"Every candidate for nomination or election, and every treasurer of a political committee, or person acting as such treasurer, shall, within thirty days after every primary and election at which such candidate was voted for or with which such political committee was concerned, if the amount received or expended or liabilities incurred shall exceed the sum of one hundred fifty dollars, file a full, true, and detailed account, subscribed and sworn to by him, setting forth each and every sum of money received, contributed or disbursed by him for primary or election expenses, the date of each receipt, contribution and disbursement, the name of the person from whom received or to whom paid, and the specific object or purpose for which the same was disbursed." 25 P.S. § 3227(a) (Supp.1977-78). (Emphasis added.)

We agree with the Commonwealth Court's conclusion that:

[ 476 Pa. Page 484]

"[Section 1607] requires the filing of a single expense account within a thirty-day period after the election, and the committee here met these requirements with the filing of an expense account on December 5, 1974. Moreover, there is clearly no continuing obligation on a candidate or on the political committee to file additional supplemental expense accounts for contributions received after an election. Whether or not the law should contain additional requirements is not before us here. Any change, however salutary, is a matter exclusively for legislative consideration." 28 Pa. Commw. 163, 368 A.2d 858 (1977).

Appellants argue that the purpose of the Code is to subject to public scrutiny all campaign contributions, whenever received. However true that may be, we may not, under the pretext of furthering the object and purpose of the Election Code, disregard its letter and incorporate into the Code's accounting requirements a provision which the Legislature did not include. See Lurie v. Republican Alliance, 412 Pa. 61, 65, 192 A.2d 367, 370 (1963); Commonwealth ex rel. Fox v. Swing, 409 Pa. 241, 247, 186 A.2d 24, 27 (1962); 1 Pa.C.S. § 1921(b) (Supp.1977-78).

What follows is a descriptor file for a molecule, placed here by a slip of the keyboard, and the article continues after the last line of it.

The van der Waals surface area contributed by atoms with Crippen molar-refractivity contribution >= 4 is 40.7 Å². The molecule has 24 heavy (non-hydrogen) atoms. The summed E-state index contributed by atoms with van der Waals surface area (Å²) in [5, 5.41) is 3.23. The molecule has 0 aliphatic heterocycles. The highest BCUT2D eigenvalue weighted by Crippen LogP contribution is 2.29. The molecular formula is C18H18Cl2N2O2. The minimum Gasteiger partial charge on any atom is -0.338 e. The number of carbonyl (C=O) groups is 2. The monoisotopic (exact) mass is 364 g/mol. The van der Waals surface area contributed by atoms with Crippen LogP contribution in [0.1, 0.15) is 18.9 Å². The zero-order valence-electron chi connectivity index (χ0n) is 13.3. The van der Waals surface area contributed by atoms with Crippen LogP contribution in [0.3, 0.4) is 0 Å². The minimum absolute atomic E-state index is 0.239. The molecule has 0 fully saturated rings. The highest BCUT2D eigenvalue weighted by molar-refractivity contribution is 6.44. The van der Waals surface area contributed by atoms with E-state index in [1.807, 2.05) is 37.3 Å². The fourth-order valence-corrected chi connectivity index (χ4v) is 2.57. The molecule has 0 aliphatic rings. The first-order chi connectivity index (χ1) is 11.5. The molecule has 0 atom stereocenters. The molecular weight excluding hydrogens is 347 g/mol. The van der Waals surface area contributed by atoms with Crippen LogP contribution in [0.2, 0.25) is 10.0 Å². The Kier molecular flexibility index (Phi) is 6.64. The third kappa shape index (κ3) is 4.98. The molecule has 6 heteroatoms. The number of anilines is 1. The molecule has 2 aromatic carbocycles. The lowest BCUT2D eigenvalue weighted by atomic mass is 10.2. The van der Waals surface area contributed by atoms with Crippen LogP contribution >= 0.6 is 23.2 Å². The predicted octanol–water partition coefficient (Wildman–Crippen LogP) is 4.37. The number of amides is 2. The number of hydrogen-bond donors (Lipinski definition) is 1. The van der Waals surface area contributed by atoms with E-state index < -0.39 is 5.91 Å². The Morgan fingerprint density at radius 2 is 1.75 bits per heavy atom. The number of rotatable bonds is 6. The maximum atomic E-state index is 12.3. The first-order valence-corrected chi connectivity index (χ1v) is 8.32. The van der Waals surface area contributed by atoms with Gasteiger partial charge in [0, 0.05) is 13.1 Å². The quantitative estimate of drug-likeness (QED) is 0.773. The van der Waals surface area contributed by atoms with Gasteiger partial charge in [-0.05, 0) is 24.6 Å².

Appellants cite In re Friends of McErlean, 431 Pa. 334, 246 A.2d 341 (1968), and Lurie v. Republican Alliance, 412 Pa. 61, 192 A.2d 367 (1963), as precedent for elevating "substantive legislative intent" over the Election Code's "procedural scheme." We think appellants' reading of those cases is erroneous. In Lurie, we said that in resolving ambiguities in the Code, or when a particular section was obscure, the Code's object and purpose were entitled to major consideration in determining its construction. 412 Pa. at 64, 192 A.2d at 370. Not only have we determined that the Election Code is unambiguous insofar as post-election contributions are concerned, but we also reaffirmed in Lurie our unwavering position that we may not, under the rubric statutory interpretation, add to legislation matters conspicuously absent therefrom. Id. at 65, 192 A.2d at 370. The Commonwealth Court correctly observed that

[ 476 Pa. Page 485]

"[b]oth McErlean and Lurie are authority for the proposition that it is within the power of [the courts] to compel a candidate or a political committee to produce an expense account after the expiration of the thirty-day period after the election if that has not been done. Neither case holds that it is necessary for a candidate or committee to file more than one expense account, nor could such a holding be properly made under the law as it now exists." (Emphasis in original). 28 Pa. Commw. at 167, 368 A.2d at 860.

Appellants have also renewed in this Court other arguments which were presented to the Commonwealth Court. We conclude that the Commonwealth Court properly disposed of these contentions as well, and we therefore quote the relevant portions of the Commonwealth Court's opinion:

"As to the other relief sought by the petitioners, an audit of the expense account filed by the committee on December 5, 1974, Section 1611 of the Election Code, 25 P.S. § 3231, deals with ...